HP has announced 25,000 to 30,000 employees are expected to leave the company as part of its bid to deliver $2.7 billion (€2.4 billion) of cost savings.

The US-based vendor is splitting into two separate entities in November as it aims to turn around its fortunes.

All the cuts will come at its Enterprise business, which will focus on infrastructure, software and services.

HP’s Chairman, President and CEO Meg Whitman commented: "These restructuring activities will enable a more competitive, sustainable cost structure for the new Hewlett Packard Enterprise.

"We've done a significant amount of work over the past few years to take costs out and simplify processes and these final actions will eliminate the need for any future corporate restructuring."

Last month, HP unveiled falling revenues and earnings in the three months to July.

The company said it anticipated annual revenues at HP Enterprise of more than $50 billion (€44 billion) for the year ahead.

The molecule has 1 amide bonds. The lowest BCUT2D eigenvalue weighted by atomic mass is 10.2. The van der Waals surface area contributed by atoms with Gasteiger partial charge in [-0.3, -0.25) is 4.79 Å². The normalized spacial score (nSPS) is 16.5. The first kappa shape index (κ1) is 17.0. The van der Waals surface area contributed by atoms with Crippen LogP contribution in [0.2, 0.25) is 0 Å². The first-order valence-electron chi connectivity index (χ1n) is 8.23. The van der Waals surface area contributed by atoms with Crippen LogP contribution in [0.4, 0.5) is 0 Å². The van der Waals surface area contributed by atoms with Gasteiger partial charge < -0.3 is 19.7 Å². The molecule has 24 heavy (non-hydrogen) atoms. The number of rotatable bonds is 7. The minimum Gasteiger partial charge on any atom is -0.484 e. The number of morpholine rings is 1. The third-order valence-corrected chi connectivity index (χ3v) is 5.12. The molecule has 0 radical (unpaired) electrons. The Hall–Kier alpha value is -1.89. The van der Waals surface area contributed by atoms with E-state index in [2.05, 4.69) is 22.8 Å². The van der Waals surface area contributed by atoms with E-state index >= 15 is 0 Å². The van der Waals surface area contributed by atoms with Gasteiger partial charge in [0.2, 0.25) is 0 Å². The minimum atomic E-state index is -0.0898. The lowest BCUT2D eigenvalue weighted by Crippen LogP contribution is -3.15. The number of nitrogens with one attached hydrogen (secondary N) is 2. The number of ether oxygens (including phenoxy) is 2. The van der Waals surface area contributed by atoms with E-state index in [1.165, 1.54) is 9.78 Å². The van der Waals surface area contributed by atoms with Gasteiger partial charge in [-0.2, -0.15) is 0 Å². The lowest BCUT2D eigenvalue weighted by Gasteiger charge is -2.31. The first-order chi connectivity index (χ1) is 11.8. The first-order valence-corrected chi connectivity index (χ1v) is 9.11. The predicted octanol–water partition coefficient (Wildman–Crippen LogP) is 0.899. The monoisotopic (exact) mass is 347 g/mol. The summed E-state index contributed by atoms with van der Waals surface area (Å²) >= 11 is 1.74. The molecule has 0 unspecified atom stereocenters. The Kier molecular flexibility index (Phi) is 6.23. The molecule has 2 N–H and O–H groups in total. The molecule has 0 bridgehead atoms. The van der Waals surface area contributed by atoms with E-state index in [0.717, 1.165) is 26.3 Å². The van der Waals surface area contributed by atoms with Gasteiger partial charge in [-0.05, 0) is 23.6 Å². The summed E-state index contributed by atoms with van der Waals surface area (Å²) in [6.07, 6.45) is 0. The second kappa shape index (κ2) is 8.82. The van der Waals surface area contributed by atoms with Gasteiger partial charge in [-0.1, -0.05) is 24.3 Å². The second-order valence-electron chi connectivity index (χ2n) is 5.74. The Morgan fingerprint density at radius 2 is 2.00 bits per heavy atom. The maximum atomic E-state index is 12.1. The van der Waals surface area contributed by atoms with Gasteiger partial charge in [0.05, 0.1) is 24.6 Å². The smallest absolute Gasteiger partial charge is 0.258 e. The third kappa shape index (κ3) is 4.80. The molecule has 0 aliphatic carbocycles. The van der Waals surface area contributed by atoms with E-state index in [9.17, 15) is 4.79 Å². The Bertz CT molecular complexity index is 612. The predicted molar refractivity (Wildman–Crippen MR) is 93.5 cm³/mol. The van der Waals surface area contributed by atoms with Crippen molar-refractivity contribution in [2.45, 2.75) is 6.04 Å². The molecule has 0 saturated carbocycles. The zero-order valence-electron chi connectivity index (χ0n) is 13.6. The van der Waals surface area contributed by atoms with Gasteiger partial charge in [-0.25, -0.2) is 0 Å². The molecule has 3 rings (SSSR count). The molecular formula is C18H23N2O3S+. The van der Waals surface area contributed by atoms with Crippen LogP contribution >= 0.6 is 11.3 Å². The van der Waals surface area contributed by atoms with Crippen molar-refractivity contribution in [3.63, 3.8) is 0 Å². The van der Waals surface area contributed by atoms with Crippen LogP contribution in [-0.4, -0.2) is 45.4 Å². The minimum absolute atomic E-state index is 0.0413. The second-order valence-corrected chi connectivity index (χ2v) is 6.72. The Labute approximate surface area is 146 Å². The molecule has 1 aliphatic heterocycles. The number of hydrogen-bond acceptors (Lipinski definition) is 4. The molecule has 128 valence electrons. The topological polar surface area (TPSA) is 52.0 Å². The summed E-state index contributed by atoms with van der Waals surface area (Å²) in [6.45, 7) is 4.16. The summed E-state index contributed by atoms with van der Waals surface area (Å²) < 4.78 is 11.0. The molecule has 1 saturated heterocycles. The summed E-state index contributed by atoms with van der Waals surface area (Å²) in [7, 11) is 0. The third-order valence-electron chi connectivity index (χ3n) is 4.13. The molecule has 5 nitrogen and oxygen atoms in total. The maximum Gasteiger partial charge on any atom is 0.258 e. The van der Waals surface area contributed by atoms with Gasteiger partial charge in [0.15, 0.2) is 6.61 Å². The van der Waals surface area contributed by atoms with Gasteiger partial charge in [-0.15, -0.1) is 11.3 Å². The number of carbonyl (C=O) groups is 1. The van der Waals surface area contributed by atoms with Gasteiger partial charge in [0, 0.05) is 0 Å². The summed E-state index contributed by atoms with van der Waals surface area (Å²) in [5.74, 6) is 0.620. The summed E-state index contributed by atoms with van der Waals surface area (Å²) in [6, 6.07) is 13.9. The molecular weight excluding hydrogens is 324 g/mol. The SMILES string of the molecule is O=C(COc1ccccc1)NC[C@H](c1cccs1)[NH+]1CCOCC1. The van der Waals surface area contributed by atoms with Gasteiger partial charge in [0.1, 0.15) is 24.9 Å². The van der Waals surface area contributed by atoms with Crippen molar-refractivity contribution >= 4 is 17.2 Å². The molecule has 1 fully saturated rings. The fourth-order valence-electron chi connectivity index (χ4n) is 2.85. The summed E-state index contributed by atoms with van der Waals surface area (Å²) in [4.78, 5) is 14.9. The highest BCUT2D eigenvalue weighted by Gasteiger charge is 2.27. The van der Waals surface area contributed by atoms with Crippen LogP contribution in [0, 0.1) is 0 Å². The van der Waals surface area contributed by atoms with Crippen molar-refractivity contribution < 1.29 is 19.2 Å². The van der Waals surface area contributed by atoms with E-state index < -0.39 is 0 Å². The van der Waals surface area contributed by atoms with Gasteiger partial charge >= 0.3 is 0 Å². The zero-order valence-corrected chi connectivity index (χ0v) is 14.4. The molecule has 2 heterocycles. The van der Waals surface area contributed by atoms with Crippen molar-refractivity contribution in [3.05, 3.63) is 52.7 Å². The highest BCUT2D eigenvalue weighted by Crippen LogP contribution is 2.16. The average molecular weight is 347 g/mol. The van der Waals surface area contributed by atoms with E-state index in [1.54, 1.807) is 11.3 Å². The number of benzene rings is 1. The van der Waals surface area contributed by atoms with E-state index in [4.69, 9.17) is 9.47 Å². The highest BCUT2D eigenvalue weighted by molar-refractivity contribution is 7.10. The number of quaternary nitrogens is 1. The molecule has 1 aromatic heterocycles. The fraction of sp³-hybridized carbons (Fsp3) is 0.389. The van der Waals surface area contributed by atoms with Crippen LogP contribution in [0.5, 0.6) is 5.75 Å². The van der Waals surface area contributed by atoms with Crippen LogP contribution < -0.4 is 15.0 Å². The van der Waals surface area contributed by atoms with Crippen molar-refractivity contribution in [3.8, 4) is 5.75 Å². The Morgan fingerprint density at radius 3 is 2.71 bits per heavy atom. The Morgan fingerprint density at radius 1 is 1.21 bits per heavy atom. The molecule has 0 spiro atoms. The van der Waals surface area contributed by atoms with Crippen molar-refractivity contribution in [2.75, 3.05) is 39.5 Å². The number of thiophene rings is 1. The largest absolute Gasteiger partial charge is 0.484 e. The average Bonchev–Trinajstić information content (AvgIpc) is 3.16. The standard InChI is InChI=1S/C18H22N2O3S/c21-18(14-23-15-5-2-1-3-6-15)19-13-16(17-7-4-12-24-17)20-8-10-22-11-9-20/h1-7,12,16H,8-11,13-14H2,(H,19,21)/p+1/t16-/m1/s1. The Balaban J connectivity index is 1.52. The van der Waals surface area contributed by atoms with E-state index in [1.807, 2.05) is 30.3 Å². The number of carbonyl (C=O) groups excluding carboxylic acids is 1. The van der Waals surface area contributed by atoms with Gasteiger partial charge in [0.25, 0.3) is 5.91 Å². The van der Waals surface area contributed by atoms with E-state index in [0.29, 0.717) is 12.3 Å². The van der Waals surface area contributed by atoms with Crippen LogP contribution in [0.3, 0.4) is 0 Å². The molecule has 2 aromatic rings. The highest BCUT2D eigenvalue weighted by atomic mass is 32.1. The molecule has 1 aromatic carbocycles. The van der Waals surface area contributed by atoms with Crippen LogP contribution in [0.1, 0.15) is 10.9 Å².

In particular, it pointed to sales from cloud-associated services, which it forecast would be approximately $3 billion and growing over 20 percent annually for the next several years.

In a statement, HP said helping businesses transform to a hybrid infrastructure “that gives greater flexibility and agility, while ensuring that there is no disruption to legacy systems” was a key plank of its future strategy.

Whitman added: "Hewlett Packard Enterprise will be smaller and more focused than HP is today, and we will have a broad and deep portfolio of businesses that will help enterprises transition to the new style of business.”

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